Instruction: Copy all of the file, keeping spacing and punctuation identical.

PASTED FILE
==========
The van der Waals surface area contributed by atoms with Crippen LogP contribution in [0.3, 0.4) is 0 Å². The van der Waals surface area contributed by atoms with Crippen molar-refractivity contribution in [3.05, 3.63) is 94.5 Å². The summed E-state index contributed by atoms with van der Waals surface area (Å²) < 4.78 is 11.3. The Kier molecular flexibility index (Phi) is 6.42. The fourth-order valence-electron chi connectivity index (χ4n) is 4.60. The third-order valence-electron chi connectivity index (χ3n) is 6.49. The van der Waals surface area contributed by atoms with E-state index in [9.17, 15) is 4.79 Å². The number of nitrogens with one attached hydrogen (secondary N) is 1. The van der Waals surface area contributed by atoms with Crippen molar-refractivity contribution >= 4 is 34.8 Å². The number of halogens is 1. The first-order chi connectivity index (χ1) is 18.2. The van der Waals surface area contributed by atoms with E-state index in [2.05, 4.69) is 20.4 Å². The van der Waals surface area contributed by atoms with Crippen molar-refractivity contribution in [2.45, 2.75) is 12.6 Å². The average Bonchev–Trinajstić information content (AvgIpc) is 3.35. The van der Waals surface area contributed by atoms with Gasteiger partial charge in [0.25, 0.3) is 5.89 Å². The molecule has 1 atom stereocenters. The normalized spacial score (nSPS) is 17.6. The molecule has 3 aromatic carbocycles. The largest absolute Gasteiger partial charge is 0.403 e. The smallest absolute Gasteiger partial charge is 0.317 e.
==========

The van der Waals surface area contributed by atoms with Crippen LogP contribution in [0.3, 0.4) is 0 Å². The van der Waals surface area contributed by atoms with Crippen molar-refractivity contribution in [3.05, 3.63) is 94.5 Å². The summed E-state index contributed by atoms with van der Waals surface area (Å²) < 4.78 is 11.3. The Kier molecular flexibility index (Phi) is 6.42. The fourth-order valence-electron chi connectivity index (χ4n) is 4.60. The third-order valence-electron chi connectivity index (χ3n) is 6.49. The van der Waals surface area contributed by atoms with E-state index in [9.17, 15) is 4.79 Å². The number of nitrogens with one attached hydrogen (secondary N) is 1. The van der Waals surface area contributed by atoms with Crippen molar-refractivity contribution >= 4 is 34.8 Å². The number of halogens is 1. The first-order chi connectivity index (χ1) is 18.2. The van der Waals surface area contributed by atoms with E-state index in [2.05, 4.69) is 20.4 Å². The van der Waals surface area contributed by atoms with Crippen molar-refractivity contribution in [2.45, 2.75) is 12.6 Å². The average Bonchev–Trinajstić information content (AvgIpc) is 3.35. The van der Waals surface area contributed by atoms with Gasteiger partial charge in [0.25, 0.3) is 5.89 Å². The molecule has 1 atom stereocenters. The normalized spacial score (nSPS) is 17.6. The molecule has 3 aromatic carbocycles. The largest absolute Gasteiger partial charge is 0.403 e. The smallest absolute Gasteiger partial charge is 0.317 e.